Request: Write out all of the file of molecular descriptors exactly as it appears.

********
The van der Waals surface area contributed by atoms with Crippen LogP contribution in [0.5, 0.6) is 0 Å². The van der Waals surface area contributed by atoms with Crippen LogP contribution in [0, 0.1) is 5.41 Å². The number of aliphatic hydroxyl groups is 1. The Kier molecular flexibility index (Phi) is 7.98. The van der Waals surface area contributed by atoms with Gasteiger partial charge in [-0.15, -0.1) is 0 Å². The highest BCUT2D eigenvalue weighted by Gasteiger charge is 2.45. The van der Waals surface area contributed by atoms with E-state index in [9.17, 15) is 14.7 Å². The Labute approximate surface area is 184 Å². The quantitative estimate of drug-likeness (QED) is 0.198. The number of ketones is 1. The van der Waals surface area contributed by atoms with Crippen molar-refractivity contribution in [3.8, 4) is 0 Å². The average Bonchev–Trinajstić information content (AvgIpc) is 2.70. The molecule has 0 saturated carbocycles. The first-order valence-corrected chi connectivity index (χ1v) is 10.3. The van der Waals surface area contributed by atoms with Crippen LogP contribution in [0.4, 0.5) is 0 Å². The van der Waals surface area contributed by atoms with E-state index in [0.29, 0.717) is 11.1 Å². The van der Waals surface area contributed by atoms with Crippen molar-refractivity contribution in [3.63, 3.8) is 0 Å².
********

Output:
The van der Waals surface area contributed by atoms with Crippen LogP contribution in [0.5, 0.6) is 0 Å². The van der Waals surface area contributed by atoms with Crippen LogP contribution in [0, 0.1) is 5.41 Å². The number of aliphatic hydroxyl groups is 1. The Kier molecular flexibility index (Phi) is 7.98. The van der Waals surface area contributed by atoms with Gasteiger partial charge in [-0.15, -0.1) is 0 Å². The highest BCUT2D eigenvalue weighted by Gasteiger charge is 2.45. The van der Waals surface area contributed by atoms with E-state index in [9.17, 15) is 14.7 Å². The Labute approximate surface area is 184 Å². The quantitative estimate of drug-likeness (QED) is 0.198. The number of ketones is 1. The van der Waals surface area contributed by atoms with Crippen molar-refractivity contribution in [3.8, 4) is 0 Å². The average Bonchev–Trinajstić information content (AvgIpc) is 2.70. The molecule has 0 saturated carbocycles. The first-order valence-corrected chi connectivity index (χ1v) is 10.3. The van der Waals surface area contributed by atoms with Crippen LogP contribution in [0.4, 0.5) is 0 Å². The van der Waals surface area contributed by atoms with E-state index in [0.29, 0.717) is 11.1 Å². The van der Waals surface area contributed by atoms with Crippen molar-refractivity contribution in [3.63, 3.8) is 0 Å².